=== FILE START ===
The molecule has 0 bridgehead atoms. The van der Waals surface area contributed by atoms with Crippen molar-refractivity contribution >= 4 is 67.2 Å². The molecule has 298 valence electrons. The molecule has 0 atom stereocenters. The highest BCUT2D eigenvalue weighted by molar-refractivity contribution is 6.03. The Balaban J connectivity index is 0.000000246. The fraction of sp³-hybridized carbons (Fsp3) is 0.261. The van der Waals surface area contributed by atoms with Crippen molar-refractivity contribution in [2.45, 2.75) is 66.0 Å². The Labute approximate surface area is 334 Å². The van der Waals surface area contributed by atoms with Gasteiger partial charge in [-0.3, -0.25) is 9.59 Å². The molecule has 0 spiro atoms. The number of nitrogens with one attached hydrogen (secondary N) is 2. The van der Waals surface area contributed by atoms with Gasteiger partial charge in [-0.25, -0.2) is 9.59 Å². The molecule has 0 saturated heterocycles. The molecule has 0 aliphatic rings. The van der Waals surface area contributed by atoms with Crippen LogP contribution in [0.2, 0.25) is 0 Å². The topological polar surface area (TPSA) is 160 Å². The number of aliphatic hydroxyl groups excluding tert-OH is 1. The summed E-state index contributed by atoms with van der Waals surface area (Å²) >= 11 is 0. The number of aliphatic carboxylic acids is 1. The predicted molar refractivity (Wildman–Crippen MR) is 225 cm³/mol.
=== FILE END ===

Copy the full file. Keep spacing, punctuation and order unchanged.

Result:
The molecule has 0 bridgehead atoms. The van der Waals surface area contributed by atoms with Crippen molar-refractivity contribution >= 4 is 67.2 Å². The molecule has 298 valence electrons. The molecule has 0 atom stereocenters. The highest BCUT2D eigenvalue weighted by molar-refractivity contribution is 6.03. The Balaban J connectivity index is 0.000000246. The fraction of sp³-hybridized carbons (Fsp3) is 0.261. The van der Waals surface area contributed by atoms with Crippen molar-refractivity contribution in [2.45, 2.75) is 66.0 Å². The Labute approximate surface area is 334 Å². The van der Waals surface area contributed by atoms with Gasteiger partial charge in [-0.3, -0.25) is 9.59 Å². The molecule has 0 spiro atoms. The number of nitrogens with one attached hydrogen (secondary N) is 2. The van der Waals surface area contributed by atoms with Gasteiger partial charge in [-0.25, -0.2) is 9.59 Å². The molecule has 0 saturated heterocycles. The molecule has 0 aliphatic rings. The van der Waals surface area contributed by atoms with Crippen LogP contribution in [0.2, 0.25) is 0 Å². The topological polar surface area (TPSA) is 160 Å². The number of aliphatic hydroxyl groups excluding tert-OH is 1. The summed E-state index contributed by atoms with van der Waals surface area (Å²) >= 11 is 0. The number of aliphatic carboxylic acids is 1. The predicted molar refractivity (Wildman–Crippen MR) is 225 cm³/mol.